A rookie police officer who fired into a darkened stairwell at a Brooklyn public housing complex, accidentally killing a man who had been waiting for an elevator, has been indicted in his death, a lawyer said Tuesday.

Officer Peter Liang will appear in court Wednesday in the shooting death of 28-year-old Akai Gurley, according to Scott Rynecki, an attorney representing Gurley's family. The charges against Liang weren't immediately clear.

Patrick J. Lynch, head of Liang's union, said he deserves due process.

"The fact that he was assigned to patrol one of the most dangerous housing projects in New York City must be considered among the circumstances of this tragic accident," Lynch said.

The indictment comes after mass protests and calls for reform of the grand jury system nationwide following a Staten Island grand jury's refusal to indict a police officer in the chokehold death of Eric Garner and a Missouri grand jury's decision not to indict an officer in the death of Michael Brown.

Rynecki said the shooting was unjustified, regardless of whether it was intentional.

"This is the first step for justice," he said.

Liang and his partner were patrolling the Louis Pink Houses, a public housing development in Brooklyn's gritty East New York neighborhood, on Nov. 20. The New York Police Department assigns rookie officers as reinforcements in parts of the city that have seen increases in crime. The housing project, where Gurley's friend lives, had been the scene of a recent shooting, robberies and assaults.

The officers had descended onto an eighth-floor landing when, 14 steps away, Gurley and the woman who had been braiding his hair opened a door into the seventh-floor landing after giving up their wait for the elevator so he could head to the lobby. The lights were burned out in the stairwell, leaving it "pitch black" and prompting both officers to use flashlights, police said after the shooting.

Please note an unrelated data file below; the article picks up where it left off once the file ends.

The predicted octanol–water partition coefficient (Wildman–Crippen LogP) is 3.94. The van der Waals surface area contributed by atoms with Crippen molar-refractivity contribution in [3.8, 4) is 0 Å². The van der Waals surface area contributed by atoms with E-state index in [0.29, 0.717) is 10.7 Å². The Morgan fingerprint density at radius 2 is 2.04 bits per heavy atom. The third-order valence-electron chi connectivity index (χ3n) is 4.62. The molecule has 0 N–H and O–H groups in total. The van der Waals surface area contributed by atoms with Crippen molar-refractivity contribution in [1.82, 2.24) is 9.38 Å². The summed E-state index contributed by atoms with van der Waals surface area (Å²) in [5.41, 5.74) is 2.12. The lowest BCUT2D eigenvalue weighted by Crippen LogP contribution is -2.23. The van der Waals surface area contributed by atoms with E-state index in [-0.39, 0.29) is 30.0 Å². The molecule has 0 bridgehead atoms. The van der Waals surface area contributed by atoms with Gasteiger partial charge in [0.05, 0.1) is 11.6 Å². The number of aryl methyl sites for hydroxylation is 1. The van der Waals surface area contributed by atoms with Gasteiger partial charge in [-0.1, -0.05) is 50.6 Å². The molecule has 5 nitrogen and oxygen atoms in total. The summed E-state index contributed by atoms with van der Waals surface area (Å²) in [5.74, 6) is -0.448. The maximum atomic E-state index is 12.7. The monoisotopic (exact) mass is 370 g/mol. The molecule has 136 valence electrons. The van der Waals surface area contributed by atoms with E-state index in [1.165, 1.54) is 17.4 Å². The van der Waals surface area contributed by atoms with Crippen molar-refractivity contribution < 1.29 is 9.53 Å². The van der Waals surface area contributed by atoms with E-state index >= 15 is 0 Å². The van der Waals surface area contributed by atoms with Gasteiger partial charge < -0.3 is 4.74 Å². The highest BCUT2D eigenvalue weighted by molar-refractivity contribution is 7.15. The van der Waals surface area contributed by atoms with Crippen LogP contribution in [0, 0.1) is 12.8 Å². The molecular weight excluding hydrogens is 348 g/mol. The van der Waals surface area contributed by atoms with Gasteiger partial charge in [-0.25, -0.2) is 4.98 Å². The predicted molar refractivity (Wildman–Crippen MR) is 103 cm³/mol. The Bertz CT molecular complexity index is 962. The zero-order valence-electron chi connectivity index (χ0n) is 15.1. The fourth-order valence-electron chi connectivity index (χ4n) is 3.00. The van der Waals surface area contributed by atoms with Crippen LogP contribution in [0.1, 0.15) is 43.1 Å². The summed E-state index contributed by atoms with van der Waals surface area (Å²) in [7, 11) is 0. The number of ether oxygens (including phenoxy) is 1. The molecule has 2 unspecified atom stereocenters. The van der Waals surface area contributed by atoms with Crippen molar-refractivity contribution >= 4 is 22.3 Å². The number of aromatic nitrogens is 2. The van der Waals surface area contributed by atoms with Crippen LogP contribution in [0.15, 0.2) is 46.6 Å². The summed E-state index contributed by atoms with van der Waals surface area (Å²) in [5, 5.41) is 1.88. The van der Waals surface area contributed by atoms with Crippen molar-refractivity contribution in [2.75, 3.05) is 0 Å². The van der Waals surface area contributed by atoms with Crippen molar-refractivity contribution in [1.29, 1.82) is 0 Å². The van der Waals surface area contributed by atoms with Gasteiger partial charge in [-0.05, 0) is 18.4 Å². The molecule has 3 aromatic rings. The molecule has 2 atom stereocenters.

Liang, for reasons unclear, also had his gun drawn, police said. He was about 10 feet from Gurley when, without a word and apparently by accident, he fired a shot, police said.

Gurley was struck in the chest. The two made it down two flights of stairs after he was shot, but he collapsed on the fifth-floor landing and lost consciousness, according to the woman, Melissa Butler.

Gurley was taken to a nearby hospital, where he died, police said. Police officials pieced together the details of the shooting from radio reports and interviews with the girlfriend and the second officer, but they have not spoken to Liang and won't until after the criminal proceedings are completed. Liang was placed on desk duty after the shooting.

The shooting came at a time when the NYPD, the nation's biggest police department, is changing how rookie officers are used fresh out of the academy to give them more training and time with more senior officers. The shooting recalled a 2004 incident in which 19-year-old Timothy Stansbury was shot dead by a startled officer on a Brooklyn rooftop of a housing complex. His family got a $2 million settlement with the city.